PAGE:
We do believe that the Robinson approach of considering relevant factors is sound. We believe the approach is essentially a balancing approach, weighing the significance of each relevant factor. We agree with the district court that the most significant factor in this case involves the manipulation of the random assignment system.
However, we believe that there is at least one significant factor to which the district court apparently gave little attention. Most of the published cases addressing the issue of a disqualification of a party's attorney involve disqualification because of a particular instance or instances of misconduct. While the disqualification often would carry the potential for adverse consequences with respect to the attorney's reputation, the cases usually involve misconduct of a kind that need not and hopefully would not recur. The instant case potentially involves a significant difference. Price's status as the nephew of Judge Clemon, of course, is not something that will evaporate with this case. It is a status which will remain with him so long as he practices law and Judge Clemon is on the bench; it is a matter beyond his control. The potential significance of this fact can be illustrated by the following hypothetical. If Price's sole or primary area of practice and expertise were federal employment discrimination litigation, if Price's practice were focused primarily in the Northern District of Alabama, and if a court's disqualification ruling were so broad as to constitute a significant chill on any client's desire to retain Price (e.g., a ruling that any time Price appeared in such a case that was ultimately assigned to Judge Clemon, the lawyer rather than the judge would be disqualified),17 then the disqualification ruling, as a practical matter, would constitute or approach a disbarment.
If a disqualification ruling were, as a practical matter, the functional equivalent of a disbarment or approached that level, then it would seem appropriate that a considerably higher standard be employed. We find some support in the case law for this common-sense notion that as the seriousness of the consequences of a disqualification order increases, so too the care and caution exercised by the district court should be enhanced.18 In the attorney disqualification context of Kleiner, we rejected what appears to have been an argument that a higher standard should apply. We said:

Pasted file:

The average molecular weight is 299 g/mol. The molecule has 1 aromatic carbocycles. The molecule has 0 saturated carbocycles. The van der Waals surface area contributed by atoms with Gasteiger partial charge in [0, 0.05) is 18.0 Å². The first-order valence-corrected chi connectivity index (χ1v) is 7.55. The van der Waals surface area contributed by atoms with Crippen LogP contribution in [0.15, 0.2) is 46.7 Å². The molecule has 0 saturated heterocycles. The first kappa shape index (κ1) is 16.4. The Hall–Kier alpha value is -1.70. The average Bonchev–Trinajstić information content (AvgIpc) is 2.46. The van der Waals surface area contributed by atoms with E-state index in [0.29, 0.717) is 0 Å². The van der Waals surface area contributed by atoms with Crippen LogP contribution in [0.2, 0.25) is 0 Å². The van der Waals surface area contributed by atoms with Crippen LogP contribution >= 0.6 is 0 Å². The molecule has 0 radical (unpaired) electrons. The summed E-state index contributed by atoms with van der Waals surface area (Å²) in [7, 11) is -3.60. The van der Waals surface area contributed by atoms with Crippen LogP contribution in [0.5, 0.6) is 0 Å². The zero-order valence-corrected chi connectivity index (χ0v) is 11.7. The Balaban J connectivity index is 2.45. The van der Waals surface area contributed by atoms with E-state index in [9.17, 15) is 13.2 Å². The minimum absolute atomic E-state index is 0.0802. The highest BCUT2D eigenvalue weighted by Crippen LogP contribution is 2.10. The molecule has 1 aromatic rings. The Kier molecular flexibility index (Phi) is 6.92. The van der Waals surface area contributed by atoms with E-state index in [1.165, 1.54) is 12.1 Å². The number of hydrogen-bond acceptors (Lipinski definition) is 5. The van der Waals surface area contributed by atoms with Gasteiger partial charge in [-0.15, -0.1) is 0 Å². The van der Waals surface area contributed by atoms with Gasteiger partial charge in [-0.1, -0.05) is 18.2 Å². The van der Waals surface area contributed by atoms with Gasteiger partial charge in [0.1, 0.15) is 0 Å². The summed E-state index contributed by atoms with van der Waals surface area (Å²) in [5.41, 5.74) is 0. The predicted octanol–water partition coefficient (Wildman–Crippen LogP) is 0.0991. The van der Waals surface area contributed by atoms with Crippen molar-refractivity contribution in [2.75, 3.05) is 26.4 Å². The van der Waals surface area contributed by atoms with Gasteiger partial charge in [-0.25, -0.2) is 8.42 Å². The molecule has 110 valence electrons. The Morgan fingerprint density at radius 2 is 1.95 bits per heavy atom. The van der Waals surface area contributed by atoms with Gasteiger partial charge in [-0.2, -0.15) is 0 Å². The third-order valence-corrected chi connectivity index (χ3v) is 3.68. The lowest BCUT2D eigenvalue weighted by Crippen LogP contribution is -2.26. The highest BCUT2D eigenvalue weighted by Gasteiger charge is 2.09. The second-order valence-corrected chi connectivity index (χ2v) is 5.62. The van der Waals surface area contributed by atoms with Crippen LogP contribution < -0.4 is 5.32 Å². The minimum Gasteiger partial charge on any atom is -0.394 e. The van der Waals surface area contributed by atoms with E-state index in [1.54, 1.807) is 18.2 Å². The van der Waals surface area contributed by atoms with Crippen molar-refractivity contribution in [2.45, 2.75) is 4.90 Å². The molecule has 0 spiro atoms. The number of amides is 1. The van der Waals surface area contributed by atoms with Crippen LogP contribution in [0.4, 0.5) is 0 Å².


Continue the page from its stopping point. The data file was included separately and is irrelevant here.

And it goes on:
[P]etitioners fail to distinguish between disbarment and the less serious sanction of disqualification from a particular case. The standards are more relaxed for the latter.
751 F.2d at 1210 n.34. The suggestion is that a higher standard might apply in the case of a functional equivalent of disbarment. See also Steadman v. SEC, 603 F.2d 1126, 1139 (5th Cir.1979). There, in the context of reviewing an SEC order indefinitely barring an investment adviser from associating or affiliating with any investment adviser or company, and suspending him for one year from associating with any broker or dealer, we held: “We subscribe to the common-sense notion that the greater the sanction the Commission decides to impose, the greater is its burden of justification.”19
To address this factor, the district court should have analyzed the consequences of any proposed ruling not only on BellSouth, but also on Price and his law firm. The district court should have made findings of fact, inter alia: findings with respect to the primary area or areas of Price's practice; and if his primary area had originally been employee benefits-related work, and if his practice after moving to Birmingham evolved in the direction of one that would place him often in Judge Clemon's court, whether that evolution was undertaken with an improper motive to take advantage of the fact that his presence would cause the recusal of Judge Clemon.
We noted above that, because of the nature of the conduct alleged, the instant case is potentially of a different character from the ordinary disqualification case. We can assume arguendo, without deciding, that a case such as the hypothetical noted above might warrant the exercise of our mandamus powers. However, Petitioners have failed to persuade us that the instant case is the case hypothesized. First, while Petitioners make conclusory assertions of dire consequences to Price's practice, their rhetoric is factually sparse.20 Second, the district court's ruling is a narrow one in the following respects:
· It placed significant reliance upon BellSouth's history in Northern District of Alabama litigation of retaining Price only in circumstances involving cases before his uncle;